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I love, love, love thrift store shopping.  I have gone thrifting since I was in college.  Everyone was into vintage clothes at that time, but many of my friends stopped shopping at thrift stores while my trips continued.  Many of the people who have never been thrifting think of thrift stores as dirty or not having anything with any kind of style.  Once I get them to set foot into a thrift store, I normally can’t get them to leave.  One of my co-workers has started wearing a lot of thrift store finds and she looks amazing!  It’s really smart to visit thrift stores while you are on vacation.  Often, people with a little more money to spend on clothes drop their designer duds off at Goodwill and Salvation Army.  Thanks!   I really appreciate your generosity.

I just recently found this post on Get Rich Slowly – http://www.getrichslowly.org/blog/2008/12/14/embracing-the-thrift-store-ethic-18-top-tips-for-buying-used-clothes/ There are 18 tips about shopping at thrift stores.  I have added my own tips to the bottom (19-23).   I hope these tips help

  1. Set a budget. This is difficult at first — you don’t know how much things cost. But eventually you’ll be able to tell yourself, “I’m going spend $20 today”. It becomes a game to see how much you can buy for $20.
  2. Discard your prejudices. Some people consider thrift stores and used clothing shops nasty dirty places. Some are. Most aren’t. Explore your neighborhood. Find a shop or two that you like, and you’ll be hooked.
  3. Go with a friend. It’s good to have a second opinion. Your friend may have an eye for what looks good on you — and vice versa.
  4. Try things on. Sizes vary widely between manufacturers and even by eras. (Today’s clothes have looser fits.) But go in knowing your general size and measurements. Note that some places don’t have dressing rooms, so it’s smart to wear a modest thin layer in case you need to strip down in the aisle.
  5. Examine each item thoroughly. It sucks to get home to find your new shirt has a hole in the pocket. Or that the slacks you thought were a steal actually have a broken zipper.
  6. Check washing instructions. You don’t want to pay $3 for a silk blouse if you’ll never dry-clean it.
  7. Use the tags as a guide to find quality brands you like, but don’t limit yourself. Sometimes a brand you’ve never heard of can yield a favorite piece of clothing.
  8. Think layers. Maybe that shirt with a stain on the sleeve has a great collar for wearing under a sweater. For $3, you can afford to buy a single-purpose shirt.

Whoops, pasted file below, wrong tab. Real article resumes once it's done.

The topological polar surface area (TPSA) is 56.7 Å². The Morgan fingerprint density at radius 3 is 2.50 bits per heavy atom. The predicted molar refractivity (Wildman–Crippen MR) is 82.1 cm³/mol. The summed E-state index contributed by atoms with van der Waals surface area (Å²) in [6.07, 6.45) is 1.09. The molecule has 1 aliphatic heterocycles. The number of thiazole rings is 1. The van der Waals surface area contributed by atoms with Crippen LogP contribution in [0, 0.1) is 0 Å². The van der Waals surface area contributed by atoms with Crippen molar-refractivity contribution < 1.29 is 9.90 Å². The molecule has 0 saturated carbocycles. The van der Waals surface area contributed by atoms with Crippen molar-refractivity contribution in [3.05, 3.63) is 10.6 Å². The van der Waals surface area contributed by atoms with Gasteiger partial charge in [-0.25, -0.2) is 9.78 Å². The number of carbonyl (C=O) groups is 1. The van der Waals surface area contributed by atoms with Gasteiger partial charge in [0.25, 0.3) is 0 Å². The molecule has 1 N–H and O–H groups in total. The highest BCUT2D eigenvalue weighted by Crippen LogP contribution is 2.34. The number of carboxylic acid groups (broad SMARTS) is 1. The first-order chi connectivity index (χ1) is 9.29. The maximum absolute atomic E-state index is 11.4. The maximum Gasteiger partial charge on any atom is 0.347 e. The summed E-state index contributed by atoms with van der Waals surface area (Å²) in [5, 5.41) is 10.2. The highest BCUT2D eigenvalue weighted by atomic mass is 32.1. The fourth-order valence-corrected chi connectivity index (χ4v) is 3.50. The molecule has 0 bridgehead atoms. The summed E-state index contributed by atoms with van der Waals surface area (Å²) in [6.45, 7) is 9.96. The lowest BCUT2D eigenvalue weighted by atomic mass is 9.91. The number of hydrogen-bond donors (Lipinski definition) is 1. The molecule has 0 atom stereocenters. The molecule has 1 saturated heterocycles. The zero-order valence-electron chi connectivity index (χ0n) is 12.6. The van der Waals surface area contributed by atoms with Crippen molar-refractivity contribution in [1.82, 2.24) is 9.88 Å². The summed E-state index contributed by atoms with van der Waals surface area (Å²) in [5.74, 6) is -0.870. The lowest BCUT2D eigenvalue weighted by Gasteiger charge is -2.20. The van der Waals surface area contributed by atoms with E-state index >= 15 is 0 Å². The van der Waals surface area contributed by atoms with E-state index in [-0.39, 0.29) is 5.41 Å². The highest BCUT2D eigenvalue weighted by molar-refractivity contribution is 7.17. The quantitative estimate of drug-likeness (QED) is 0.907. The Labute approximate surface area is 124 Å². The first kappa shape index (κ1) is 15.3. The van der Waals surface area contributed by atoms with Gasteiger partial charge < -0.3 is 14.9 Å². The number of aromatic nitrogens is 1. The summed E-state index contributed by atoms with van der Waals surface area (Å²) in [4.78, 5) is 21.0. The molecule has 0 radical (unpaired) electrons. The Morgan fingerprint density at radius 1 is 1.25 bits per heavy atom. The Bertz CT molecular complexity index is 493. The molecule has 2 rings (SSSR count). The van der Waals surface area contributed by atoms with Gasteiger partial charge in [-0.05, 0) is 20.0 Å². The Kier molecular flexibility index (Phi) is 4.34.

9. Use thrift stores as a way to diversify your wardrobe. Buy colors and styles on which you normally wouldn’t spend much. Wear the new clothes a few times to see how you like them, and to gauge the reaction of others.
  10. Used clothing stores are great for certain accessories. Why pay $30 for a new belt in a department store when you can get a better belt in your size for just $2? I like to shop at second-hand stores for hats. (Nice hats.)
  11. Look for clothes new with tags. Sometimes unsold department store inventory finds its way to used clothing stores and thrift shops. You’ll generally pay more for these items, but not much.
  12. If you won’t wear it, don’t buy it. You don’t save money buying a $3 shirt if it just sits in your closet for two years.
  13. Wash clothes when you get them home.
  14. Watch for sales. Used clothing stores (and thrift stores) run periodic specials. Our favorite local store just ran a half-off sale. The local thrift stores often have specials on certain items.
  15. If you go to the same store often, ask when they rotate stock. Stores get new shipments regularly. Most also have extra stock in storage. If you become familiar with the owners, you might even ask them to keep an eye out for particular items.
  16. Take your time. At normal clothing shops, everything is neatly organized. Not so at most thrift stores. When thrifting, it’s more important to be patient, to browse the racks methodically.
  17. If buying used clothes becomes a habit, institute a “one in-one out policy”. Every time you bring home something new, get rid of something old. (Give it away, take it to a thrift store, or save it for a garage sale.)
  18. Have fun! Buying used clothing can save you money. It’s also a fun way to kill a Saturday afternoon. At $3 an item, you can afford to be adventurous sometimes.
  19. Keep an open mind. If you go into a thrift store with one particular item in mind, you are not going to find it.  If you go thinking that you need shirts, sweaters, pants or children’s clothing, you are more likely to find items you like.
  20. Tag team with friends or family. My  We tag team by looking for what the other person is looking for.  It makes it much quicker and we have a lot of fun finding things.
  21. Know your designers.  When you can’t try clothes on at a thrift store, I find it much easier to know which designer fits me best.  I know that a certain size or style in a particular brand will fit better than most.  I also know what types of style look better on my frame.
  22. Wear light clothes that will allow you to try things on. I wear a light t-shirt or tank top in the summer to try shirts and sweaters over.  I know some people who wear bike shorts or something to try pants on over.  It helps when you can’t find a dressing room.
  23. Don’t forget to check out the appliances and furniture. You never know when you are going to find that really great deal you weren’t even looking for.